“For the dynamic events, there are four major ones… acceleration, skidpad, autocross, and endurance [tests],” LaRosa said. Acceleration tests how well the car accelerates, while the skidpad is where the car drives on a figure-8 track, testing the car’s handling, responsiveness, suspension, and setup. LaRosa describes autocross as being similar to “a qualifying lap,” where the team gets higher points the quicker they finish the track. Finally, endurance is a 22-kilometre race that tests the car’s reliability and pace, and the driver’s skill.
This year, the team had a busy summer, travelling with their car to different competitions. In New Hampshire, the team finished in first place. Afterward, the team competed in the largest North American FSAE competition in Michigan. With over 70 teams participating, UTFR finished fifth. Finally, the team shipped themselves and the car out to compete in the Czech Republic for the Formula Student Czech Republic competition, ultimately finishing sixth out of over 40 teams. “It was a very successful season for us,” LaRosa noted.
Innovating and improving
Yet, the team is always looking to improve. This year, the team constructed and competed with an electric car for the first time ever. The 2019 cycle was the last time UTFR used a combustion engine for their car.
“[It was] because COVID hit,” LaRosa explained when asked about the move away from combustion. “The team decided that [it] was the right time to switch to electric.” This came with several new challenges the team had to overcome, like the new considerations that had to be made about battery management. UTFR built an electric car in 2022, yet it didn’t run. In 2023, the team tried again — and succeeded.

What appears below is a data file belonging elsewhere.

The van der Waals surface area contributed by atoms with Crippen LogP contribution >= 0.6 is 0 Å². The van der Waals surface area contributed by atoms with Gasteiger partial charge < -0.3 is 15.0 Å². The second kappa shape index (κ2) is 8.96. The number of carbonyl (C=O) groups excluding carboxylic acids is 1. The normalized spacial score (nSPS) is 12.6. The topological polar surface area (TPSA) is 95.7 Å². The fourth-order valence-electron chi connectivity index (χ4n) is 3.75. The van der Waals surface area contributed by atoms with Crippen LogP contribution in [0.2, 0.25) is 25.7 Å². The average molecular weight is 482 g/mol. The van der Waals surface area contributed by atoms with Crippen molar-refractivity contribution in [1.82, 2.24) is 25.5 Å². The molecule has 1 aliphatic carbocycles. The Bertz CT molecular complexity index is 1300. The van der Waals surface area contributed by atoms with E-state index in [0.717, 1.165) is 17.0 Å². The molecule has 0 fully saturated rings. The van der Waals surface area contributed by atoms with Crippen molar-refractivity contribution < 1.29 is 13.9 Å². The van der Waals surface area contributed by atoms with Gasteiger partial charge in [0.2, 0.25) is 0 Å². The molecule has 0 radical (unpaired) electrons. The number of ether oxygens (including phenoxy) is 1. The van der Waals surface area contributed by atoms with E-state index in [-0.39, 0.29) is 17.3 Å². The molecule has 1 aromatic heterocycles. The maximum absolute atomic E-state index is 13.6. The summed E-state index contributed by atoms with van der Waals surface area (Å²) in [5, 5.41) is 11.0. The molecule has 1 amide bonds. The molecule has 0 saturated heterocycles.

Furthermore, the team also now develops a driverless function. “The European [FSAE] competitions are moving in that direction of implementing autonomous driving as part of their competition,” LaRosa said when asked about the motivation to construct a driverless function.
LaRosa noted that moving into this new and innovative area helps expand the team.
“There’s so much to do with autonomous driving robotics, artificial intelligence, machine learning, deep learning. All these different cool things that are happening… I think are pretty relevant now, even to the students.”
For next year, the team aims to participate in three to four competitions, heading back to New Hampshire and Michigan before travelling to Europe to participate in some competitions. “We [also] run our own events, [and] we participate in a lot of sponsor events,” LaRosa added.
After their car failed to run in 2022, the goal last year was just to build a running car. “This year, I’ve tried to place more emphasis on the design cycle, [so] designing things with purpose [like by] starting to design things for performance and finding areas where we can improve,” LaRosa said. “The big goal is to try and just design a faster race car than we did last year… [it] sounds simple, but there’s a lot to it.”